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A book is a tool, like any other tool, that does nothing on it's own; it's the tool-holder who does the work. I don't believe that a pencil can draw the Mona Lisa any more than a book can fix a relationship. It's the artist holding the pencil that does the drawing; it's the couple who read the book who do the work on their own thoughts, feelings, emotions, and behaviors. My thoughts on this book, "Loving Someone with Asperger's Syndrome: Understanding & Connecting with your Partner", by Cindy Ariel, 2012 (read some of it online, cut and paste text web links into a new browser tab or window to follow them): http://books.google.com/books?id=R6-z2WHQR1sC&lpg=PP1&pg=PP1#v=onepage&q&f=false I'm now reading the book for a second time; first, I just read straight through, and now I'm underlining and taking notes and arguing with the content. I experience the author sharing page after page of anecdote after anecdote about the thinking, feelings, emotions, character traits, and behaviors of relationship partners who have Asperger's syndrome and are experiencing problems. I find that the author's attitude suggests acceptance of "... That's the way it is ..." for people with Asperger's syndrome, so "... don't try to fix them or expect them to change. Accommodate them, work around them, work with them instead ...". In other words, "... Be happy NOW, be pleasant NOW, even as you address what may be life-long challenges to cooperation and success in your relationships ...". By the way, the above are not quotes from the book, but are my summary of my impression of the book so far. In the many anecdotes, I find corroboration and normalization, if I can use that word, of my own Asperger's syndrome experiences and behavior traits, and that's a good thing. Before this book, I felt like a freak, unable to ascend to "normalcy", and I felt especially unable to thrive like John Elder Robison and David Finch, authors who have Asperger's syndrome and have written other books that I have read (more below). The author, Cindy Ariel, in this book seems to invite me to look over their shoulder as they chat with couples in therapy, where one of the partners has Asperger's syndrome, and they are dealing with problems, and I am happy for the chance to learn about apparently many, many other people's Asperger's syndrome experiences and struggles. Especially illuminating for me was Chapter 3, page 37, a brief section on Systemizing (or Systematization, more below), finally giving a name to my way of paying attention to things (for example, empowering me to fix computers by seeing them as systems, learning how those system should work, and then finding the anomaly that goes against that system on my way to fixing it -- that's my true AS Asperger's Savant quality). The variety of Asperger's syndrome expediences shared in this book help me find a place in this world, and help me feel that my own experience is not as unusual as I had thought. Is our Asperger's syndrome experience in relationships hopeless? That's not what the book is about, though it offers suggestions for handling and preventing surprises and problems, and some of us may think of that as offering avenues for hope. I don't find the book as prescriptive of solutions as other's here may have been hoping it would be, or as we seem to read the author's self-description claims about the book. Alternatively, I see the book only as a tool, an opportunity for each reader to say, "... Wow, I guess our Asperger's syndrome relationship experiences ain't so strange after all. There are other couples out there who are coping, and who are making the best of Asperger's syndrome. Instead of fighting and hurting and breaking up, they seem to figure out a way to get along, and just love each other, day by day, so why don't we give it a try, also? ..." Between visits to their therapist! =8^o Does the book show "the way"? No, I don't think so. But like a pencil not showing the way to draw the Mona Lisa, I do not expect the book nor the author to show me the way to make my relationship work, as if there were a "way". Context: -- I'm a 60 year old man recently diagnosed with Asperger's syndrome -- I prefer to call myself an Asperger's Savant -- I'm an independent computer fixer because I got fired from a series of "real" company jobs with "real" bosses, and I've also had a series of attempted relationships fail on my way to my current partner, so I'm pretty desperate to make things work THIS TIME. -- My partner is a 50 year old woman whom I'd hardly call NT neurotypical, unless we admit that everyone has life experiences that test their mettle, in this case producing a rageaholic, with PTSD Post Trauma Stress Disorder syndrome, and depression, and probably more, all from an abusive childhood (what can I say, we're each broken in our own ways, and since I believe that everyone deserves loving, then why not go with what we have available right here and now regardless?). -- We've been together for 15 years, we have used a variety of individual therapy and couple's therapy modalities throughout most of our relationship, and yet we have been slowly going downhill regarding our self-satisfaction and satisfaction-with-each-other, culminating in a sudden panic-driven drop into hell recently -- I've read and enjoyed and felt simpatico with the books from John Elder Robison, David Finch, and Donna Williams (cut and paste text web links into a new browser tab or window to follow them): John Elder Robison https://www.google.com/search?q=john+elder+robison David Finch https://www.google.com/search?q=david+finch Donna Williams https://www.google.com/search?q=donna+williams Cindy Ariel https://www.google.com/search?q=Cindy+Ariel Now I'm curious to discover and read what other people think of what turns out to be my AS Asperger's Savant talent, "... systemization or systematization ...", and a web search brought me to: EmpathizingĖsystemizing theory http://en.wikipedia.org/wiki/EQ_SQ_theory ... and a publication: "Cognitive systematization: a systems-theoretic approach to a coherentist theory of knowledge" by Nicholas Rescher, 1979, (a copy of which is in a library about 2 miles from where I live, gotta love Internet search!): http://www.worldcat.org/title/cognitive-systematization-a-systems-theoretic-approach-to-a-coherentist-theory-of-knowledge/ I would never have discovered and named one of my most treasured AS Asperger's Savant traits if it weren't for Cindy Ariel's book, "Loving Someone with Asperger's Syndrome: Understanding & Connecting with your Partner". Perhaps you will also find something of unique value to you, about you, in this book.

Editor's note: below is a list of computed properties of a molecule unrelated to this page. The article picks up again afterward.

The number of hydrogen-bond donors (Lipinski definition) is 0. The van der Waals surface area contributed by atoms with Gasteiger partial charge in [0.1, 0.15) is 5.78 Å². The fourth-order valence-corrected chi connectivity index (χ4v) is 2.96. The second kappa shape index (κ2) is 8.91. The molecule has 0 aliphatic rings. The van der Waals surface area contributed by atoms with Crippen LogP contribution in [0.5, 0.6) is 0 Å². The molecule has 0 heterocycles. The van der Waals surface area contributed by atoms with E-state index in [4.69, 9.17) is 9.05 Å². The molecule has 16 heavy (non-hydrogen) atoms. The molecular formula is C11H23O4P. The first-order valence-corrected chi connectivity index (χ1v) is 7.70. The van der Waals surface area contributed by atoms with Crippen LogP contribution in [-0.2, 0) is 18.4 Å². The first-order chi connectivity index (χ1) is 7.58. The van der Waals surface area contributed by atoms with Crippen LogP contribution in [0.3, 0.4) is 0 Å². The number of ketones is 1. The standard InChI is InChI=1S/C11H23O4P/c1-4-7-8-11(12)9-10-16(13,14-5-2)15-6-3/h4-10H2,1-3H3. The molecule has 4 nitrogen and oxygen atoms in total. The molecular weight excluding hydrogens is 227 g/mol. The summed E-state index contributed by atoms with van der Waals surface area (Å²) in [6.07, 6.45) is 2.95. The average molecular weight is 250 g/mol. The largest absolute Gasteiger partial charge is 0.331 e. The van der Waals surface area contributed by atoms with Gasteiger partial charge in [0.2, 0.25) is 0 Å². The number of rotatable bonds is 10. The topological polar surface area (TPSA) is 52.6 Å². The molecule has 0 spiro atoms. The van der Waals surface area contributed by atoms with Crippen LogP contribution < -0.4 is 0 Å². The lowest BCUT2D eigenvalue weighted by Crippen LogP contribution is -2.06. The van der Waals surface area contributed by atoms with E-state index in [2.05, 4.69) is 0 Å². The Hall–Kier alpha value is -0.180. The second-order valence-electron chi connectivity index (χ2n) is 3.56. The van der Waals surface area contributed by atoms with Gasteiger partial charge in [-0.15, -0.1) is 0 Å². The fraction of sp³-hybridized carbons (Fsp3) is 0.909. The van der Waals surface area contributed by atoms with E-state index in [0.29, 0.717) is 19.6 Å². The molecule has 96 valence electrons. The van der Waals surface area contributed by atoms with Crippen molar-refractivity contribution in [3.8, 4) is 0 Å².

Re: Loving Someone with Aspergerís Syndrome (Score: 1)